The impression that foreign-born women in Sweden more often are excluded from gynecological cancer screening needs to be reconsidered. A study from Sahlgrenska Academy, published in the journal PLOS One, makes it clear that foreign-born women participate to the same extent as women born in Sweden with a corresponding educational level and income.
“This came as a surprise to us. The difference in participation disappeared in large immigrant populations, such as those from the Middle East and Latin America, when women with the same socioeconomic status were compared with Swedish-born women,” says Björn Strander, gynecologist and lead researcher in the study.
“For other immigrant groups – from Europe, for example – the difference decreased significantly. This may mean that the differences in participation do not depend as much on culture and language comprehension as we might have imagined, but rather that social inequality is the main reason,” he says.
In Sweden women are offered regular gynecological cancer screening with the aim of early detection and treatment of cell changes that can lead to cervical cancer. This organized screening has been going on since the 1960s and has led to a sharp reduction in the number of cancer cases.
The current study examines background factors among women in Sweden who have chosen to participate in the screenings and those who failed to do so. The study is the largest of its kind in the world, with combined registry data on a total of 581,008 women. It has been done in collaboration with researchers at Karolinska Institutet.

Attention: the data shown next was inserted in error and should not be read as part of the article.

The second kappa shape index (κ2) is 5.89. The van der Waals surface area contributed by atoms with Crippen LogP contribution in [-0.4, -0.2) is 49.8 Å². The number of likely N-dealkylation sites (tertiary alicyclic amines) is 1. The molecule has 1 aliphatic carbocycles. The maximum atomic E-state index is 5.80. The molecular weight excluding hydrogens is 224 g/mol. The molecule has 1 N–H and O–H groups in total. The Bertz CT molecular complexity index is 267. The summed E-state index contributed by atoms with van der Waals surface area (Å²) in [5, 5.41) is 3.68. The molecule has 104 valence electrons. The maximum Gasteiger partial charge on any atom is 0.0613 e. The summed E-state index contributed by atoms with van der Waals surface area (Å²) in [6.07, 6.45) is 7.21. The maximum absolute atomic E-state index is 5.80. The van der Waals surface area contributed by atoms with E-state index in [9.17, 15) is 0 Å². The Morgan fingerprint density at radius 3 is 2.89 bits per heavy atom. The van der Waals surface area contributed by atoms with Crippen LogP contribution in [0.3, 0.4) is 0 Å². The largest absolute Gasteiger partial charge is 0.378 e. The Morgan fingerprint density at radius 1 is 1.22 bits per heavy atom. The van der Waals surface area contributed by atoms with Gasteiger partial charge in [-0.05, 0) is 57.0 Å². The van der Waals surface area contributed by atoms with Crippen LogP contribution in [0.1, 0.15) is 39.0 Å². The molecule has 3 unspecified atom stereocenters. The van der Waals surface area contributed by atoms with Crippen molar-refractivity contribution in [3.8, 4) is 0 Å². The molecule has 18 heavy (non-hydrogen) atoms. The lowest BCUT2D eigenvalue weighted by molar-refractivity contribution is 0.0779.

That women with higher education and income participated more often was less sensational than the fact that country of birth in itself often was not a factor. Another result is the great importance of where in Sweden the women lived. County councils such as Dalarna, Kalmar and Västernorrland had a significantly lower proportion of non-participants than Kronoberg, Skåne, Stockholm and Uppsala, for example.
“Since we could compensate for differences in population structure by making statistical adjustments for income, education, country of birth and other factors, this indicates that the way county councils have organized activities has great significance,” says Björn Strander.
Björn, who also chairs the national working team for prevention of cervical cancer, emphasizes that many county councils are actively engaged in encouraging participation in screening.
He believes that the ongoing transition to a new national health care program for gynecological cancer screening – with flexible rescheduling of appointments, more notices and phone calls to those who fail to respond, opportunities for self-testing at home, more telephone advice and so on – will raise participation rates.
“When the care program is introduced in the county councils, it will be easier for many women to participate and the differences across the country will even out,” says Björn.